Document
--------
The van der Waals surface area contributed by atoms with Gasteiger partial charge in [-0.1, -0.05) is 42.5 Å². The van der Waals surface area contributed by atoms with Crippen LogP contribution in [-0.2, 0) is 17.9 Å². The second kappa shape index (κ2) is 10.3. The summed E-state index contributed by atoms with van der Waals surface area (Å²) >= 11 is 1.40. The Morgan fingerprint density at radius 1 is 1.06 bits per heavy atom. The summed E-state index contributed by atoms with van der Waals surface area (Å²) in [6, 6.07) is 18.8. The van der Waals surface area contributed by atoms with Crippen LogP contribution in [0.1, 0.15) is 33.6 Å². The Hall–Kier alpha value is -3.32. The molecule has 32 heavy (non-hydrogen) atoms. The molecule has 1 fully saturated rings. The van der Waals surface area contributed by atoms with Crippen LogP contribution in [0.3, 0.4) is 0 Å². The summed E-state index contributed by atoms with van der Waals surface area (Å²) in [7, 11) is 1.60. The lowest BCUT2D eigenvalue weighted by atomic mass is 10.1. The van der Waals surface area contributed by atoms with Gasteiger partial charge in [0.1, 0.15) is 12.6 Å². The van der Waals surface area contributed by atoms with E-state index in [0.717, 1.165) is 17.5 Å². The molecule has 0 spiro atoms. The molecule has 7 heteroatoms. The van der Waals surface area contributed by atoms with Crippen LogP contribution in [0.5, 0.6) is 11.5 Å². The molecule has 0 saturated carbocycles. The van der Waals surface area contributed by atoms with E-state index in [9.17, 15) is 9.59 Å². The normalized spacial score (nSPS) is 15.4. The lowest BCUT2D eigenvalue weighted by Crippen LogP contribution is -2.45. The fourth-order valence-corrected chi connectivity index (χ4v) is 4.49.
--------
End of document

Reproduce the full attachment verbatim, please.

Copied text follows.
The van der Waals surface area contributed by atoms with Gasteiger partial charge in [-0.1, -0.05) is 42.5 Å². The van der Waals surface area contributed by atoms with Crippen LogP contribution in [-0.2, 0) is 17.9 Å². The second kappa shape index (κ2) is 10.3. The summed E-state index contributed by atoms with van der Waals surface area (Å²) >= 11 is 1.40. The Morgan fingerprint density at radius 1 is 1.06 bits per heavy atom. The summed E-state index contributed by atoms with van der Waals surface area (Å²) in [6, 6.07) is 18.8. The van der Waals surface area contributed by atoms with Crippen LogP contribution in [0.1, 0.15) is 33.6 Å². The Hall–Kier alpha value is -3.32. The molecule has 32 heavy (non-hydrogen) atoms. The molecule has 1 fully saturated rings. The van der Waals surface area contributed by atoms with Crippen LogP contribution in [0.3, 0.4) is 0 Å². The summed E-state index contributed by atoms with van der Waals surface area (Å²) in [7, 11) is 1.60. The lowest BCUT2D eigenvalue weighted by atomic mass is 10.1. The van der Waals surface area contributed by atoms with Gasteiger partial charge in [0.1, 0.15) is 12.6 Å². The van der Waals surface area contributed by atoms with E-state index in [0.717, 1.165) is 17.5 Å². The molecule has 0 spiro atoms. The molecule has 7 heteroatoms. The van der Waals surface area contributed by atoms with Crippen LogP contribution in [0.5, 0.6) is 11.5 Å². The molecule has 0 saturated carbocycles. The van der Waals surface area contributed by atoms with E-state index in [9.17, 15) is 9.59 Å². The normalized spacial score (nSPS) is 15.4. The lowest BCUT2D eigenvalue weighted by Crippen LogP contribution is -2.45. The fourth-order valence-corrected chi connectivity index (χ4v) is 4.49.